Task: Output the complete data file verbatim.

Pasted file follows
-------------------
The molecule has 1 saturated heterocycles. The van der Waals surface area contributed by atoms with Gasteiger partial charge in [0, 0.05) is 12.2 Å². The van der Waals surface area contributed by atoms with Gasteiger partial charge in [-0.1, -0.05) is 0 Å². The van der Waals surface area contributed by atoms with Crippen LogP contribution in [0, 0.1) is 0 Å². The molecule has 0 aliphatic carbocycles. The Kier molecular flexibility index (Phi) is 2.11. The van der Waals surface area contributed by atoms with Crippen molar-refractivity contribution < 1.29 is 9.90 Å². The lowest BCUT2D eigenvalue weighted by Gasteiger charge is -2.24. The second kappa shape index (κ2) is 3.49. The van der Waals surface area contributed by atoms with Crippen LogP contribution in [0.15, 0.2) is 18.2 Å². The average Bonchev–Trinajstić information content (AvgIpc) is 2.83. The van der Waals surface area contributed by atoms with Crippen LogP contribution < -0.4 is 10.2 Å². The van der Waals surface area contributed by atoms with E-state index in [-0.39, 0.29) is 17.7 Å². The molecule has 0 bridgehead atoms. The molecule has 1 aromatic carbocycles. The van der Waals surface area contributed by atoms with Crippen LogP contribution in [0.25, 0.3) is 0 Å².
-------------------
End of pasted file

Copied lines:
The molecule has 1 saturated heterocycles. The van der Waals surface area contributed by atoms with Gasteiger partial charge in [0, 0.05) is 12.2 Å². The van der Waals surface area contributed by atoms with Gasteiger partial charge in [-0.1, -0.05) is 0 Å². The van der Waals surface area contributed by atoms with Crippen LogP contribution in [0, 0.1) is 0 Å². The molecule has 0 aliphatic carbocycles. The Kier molecular flexibility index (Phi) is 2.11. The van der Waals surface area contributed by atoms with Crippen molar-refractivity contribution < 1.29 is 9.90 Å². The lowest BCUT2D eigenvalue weighted by Gasteiger charge is -2.24. The second kappa shape index (κ2) is 3.49. The van der Waals surface area contributed by atoms with Crippen LogP contribution in [0.15, 0.2) is 18.2 Å². The average Bonchev–Trinajstić information content (AvgIpc) is 2.83. The van der Waals surface area contributed by atoms with Crippen LogP contribution < -0.4 is 10.2 Å². The van der Waals surface area contributed by atoms with E-state index in [-0.39, 0.29) is 17.7 Å². The molecule has 0 bridgehead atoms. The molecule has 1 aromatic carbocycles. The van der Waals surface area contributed by atoms with Crippen LogP contribution in [0.25, 0.3) is 0 Å².